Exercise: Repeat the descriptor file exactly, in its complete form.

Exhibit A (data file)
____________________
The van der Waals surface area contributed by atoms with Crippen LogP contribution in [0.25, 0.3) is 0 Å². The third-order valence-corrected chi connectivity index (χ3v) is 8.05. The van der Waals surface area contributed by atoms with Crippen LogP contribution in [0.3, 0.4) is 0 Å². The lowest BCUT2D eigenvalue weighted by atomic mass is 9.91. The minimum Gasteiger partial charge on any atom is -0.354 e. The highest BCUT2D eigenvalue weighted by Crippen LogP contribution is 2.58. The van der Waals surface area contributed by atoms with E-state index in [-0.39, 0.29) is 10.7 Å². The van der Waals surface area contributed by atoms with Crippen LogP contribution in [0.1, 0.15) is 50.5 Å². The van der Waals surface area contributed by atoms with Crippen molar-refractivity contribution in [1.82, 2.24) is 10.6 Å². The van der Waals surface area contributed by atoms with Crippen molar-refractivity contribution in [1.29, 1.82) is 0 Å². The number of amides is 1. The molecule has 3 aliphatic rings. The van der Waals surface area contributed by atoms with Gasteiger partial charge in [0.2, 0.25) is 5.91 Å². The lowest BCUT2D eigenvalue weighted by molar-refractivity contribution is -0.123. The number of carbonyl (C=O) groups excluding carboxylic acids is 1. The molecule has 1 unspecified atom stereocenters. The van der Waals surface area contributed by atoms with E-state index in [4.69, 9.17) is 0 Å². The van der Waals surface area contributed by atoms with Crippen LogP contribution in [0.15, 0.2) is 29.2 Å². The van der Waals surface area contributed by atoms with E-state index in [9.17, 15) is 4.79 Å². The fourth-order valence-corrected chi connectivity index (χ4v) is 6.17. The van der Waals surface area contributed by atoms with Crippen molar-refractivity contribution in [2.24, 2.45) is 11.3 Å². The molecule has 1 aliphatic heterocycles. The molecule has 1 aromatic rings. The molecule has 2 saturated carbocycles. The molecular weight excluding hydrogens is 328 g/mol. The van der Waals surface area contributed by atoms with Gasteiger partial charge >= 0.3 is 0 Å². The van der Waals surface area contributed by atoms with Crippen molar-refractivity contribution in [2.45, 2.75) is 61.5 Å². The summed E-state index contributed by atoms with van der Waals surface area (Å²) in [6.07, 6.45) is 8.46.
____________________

The van der Waals surface area contributed by atoms with Crippen LogP contribution in [0.25, 0.3) is 0 Å². The third-order valence-corrected chi connectivity index (χ3v) is 8.05. The van der Waals surface area contributed by atoms with Crippen LogP contribution in [0.3, 0.4) is 0 Å². The lowest BCUT2D eigenvalue weighted by atomic mass is 9.91. The minimum Gasteiger partial charge on any atom is -0.354 e. The highest BCUT2D eigenvalue weighted by Crippen LogP contribution is 2.58. The van der Waals surface area contributed by atoms with E-state index in [-0.39, 0.29) is 10.7 Å². The van der Waals surface area contributed by atoms with Crippen LogP contribution in [0.1, 0.15) is 50.5 Å². The van der Waals surface area contributed by atoms with Crippen molar-refractivity contribution in [1.82, 2.24) is 10.6 Å². The van der Waals surface area contributed by atoms with Crippen molar-refractivity contribution in [1.29, 1.82) is 0 Å². The number of amides is 1. The molecule has 3 aliphatic rings. The van der Waals surface area contributed by atoms with Gasteiger partial charge in [0.2, 0.25) is 5.91 Å². The lowest BCUT2D eigenvalue weighted by molar-refractivity contribution is -0.123. The number of carbonyl (C=O) groups excluding carboxylic acids is 1. The molecule has 1 unspecified atom stereocenters. The van der Waals surface area contributed by atoms with E-state index in [4.69, 9.17) is 0 Å². The van der Waals surface area contributed by atoms with Crippen LogP contribution in [0.15, 0.2) is 29.2 Å². The van der Waals surface area contributed by atoms with E-state index in [9.17, 15) is 4.79 Å². The fourth-order valence-corrected chi connectivity index (χ4v) is 6.17. The van der Waals surface area contributed by atoms with Crippen molar-refractivity contribution in [2.24, 2.45) is 11.3 Å². The molecule has 1 aliphatic heterocycles. The molecule has 1 aromatic rings. The molecule has 2 saturated carbocycles. The molecular weight excluding hydrogens is 328 g/mol. The van der Waals surface area contributed by atoms with Gasteiger partial charge >= 0.3 is 0 Å². The van der Waals surface area contributed by atoms with Crippen molar-refractivity contribution in [2.45, 2.75) is 61.5 Å². The summed E-state index contributed by atoms with van der Waals surface area (Å²) in [6.07, 6.45) is 8.46.